The ruling alliance of Fidesz and the Christian Democrats and the opposition LMP and Párbeszéd parties on Monday met to discuss the government’s constitutional amendment proposal and the “Stop Soros” bill currently before parliament.
Speaking to public news channel M1 after the talks, Fidesz lawmaker György Balla called the meeting “a sad experience”, saying that the opposition parties “haven’t learned anything, and it is perfectly clear that they still support illegal migration”. Balla said the opposition’s only proposed changes to the bills would prevent the organisation of illegal migration from being written into the criminal code or make it impossible from a procedural standpoint.
He said the opposition was “looking for excuses, but their true intention is still to support [US financier] George Soros’s NGOs”, instead of taking action against illegal migration.
Asked about the timetable for the vote on the bills, Balla said it was certain that parliament will vote on them before the summer recess.
Párbeszéd MP Olivio Kocsis-Cake said his party had proposed at the talks that parliament should not vote on the bills until the meaning behind terms such as “aiding” and “organising” is clarified in the context of illegal migration. He said Párbeszéd prioritises the safety of migrants and their humane treatment, and agrees with the premise that mass illegal migration and human smuggling should be stopped. But the bills before parliament would not adequately combat human smuggling in Hungary, Kocsis-Cake insisted. Párbeszéd still believes that the aim of the bills is to intimidate civil organisations that help refugees, he added.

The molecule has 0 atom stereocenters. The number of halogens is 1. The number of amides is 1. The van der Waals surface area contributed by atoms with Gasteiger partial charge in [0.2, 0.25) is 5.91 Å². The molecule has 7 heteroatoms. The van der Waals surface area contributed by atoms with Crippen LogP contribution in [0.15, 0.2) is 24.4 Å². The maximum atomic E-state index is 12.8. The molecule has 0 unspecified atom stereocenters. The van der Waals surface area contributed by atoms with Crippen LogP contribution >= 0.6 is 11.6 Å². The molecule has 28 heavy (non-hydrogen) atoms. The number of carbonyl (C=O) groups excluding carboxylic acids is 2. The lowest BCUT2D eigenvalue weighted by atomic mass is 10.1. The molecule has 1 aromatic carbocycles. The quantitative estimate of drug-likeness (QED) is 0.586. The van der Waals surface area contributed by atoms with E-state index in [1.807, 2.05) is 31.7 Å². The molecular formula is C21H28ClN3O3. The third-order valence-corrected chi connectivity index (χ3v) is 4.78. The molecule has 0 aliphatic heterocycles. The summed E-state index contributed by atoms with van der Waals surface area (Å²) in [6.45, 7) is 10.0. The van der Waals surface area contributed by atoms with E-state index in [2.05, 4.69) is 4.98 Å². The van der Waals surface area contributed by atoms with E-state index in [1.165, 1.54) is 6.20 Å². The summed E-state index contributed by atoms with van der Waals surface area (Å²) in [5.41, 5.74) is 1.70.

LMP’s László Lóránt Keresztes said the aim of the bills was not what they purported to be, namely the creation of a clearer legal situation in Hungary with a view to strengthening the country’s security.
He underlined LMP’s belief in the importance of stopping illegal migration and that immigration policy should be a national competency.
People’s patriotic Jobbik, the Socialist Party and the Democratic Coalition were absent from the talks.
Featured image: MTI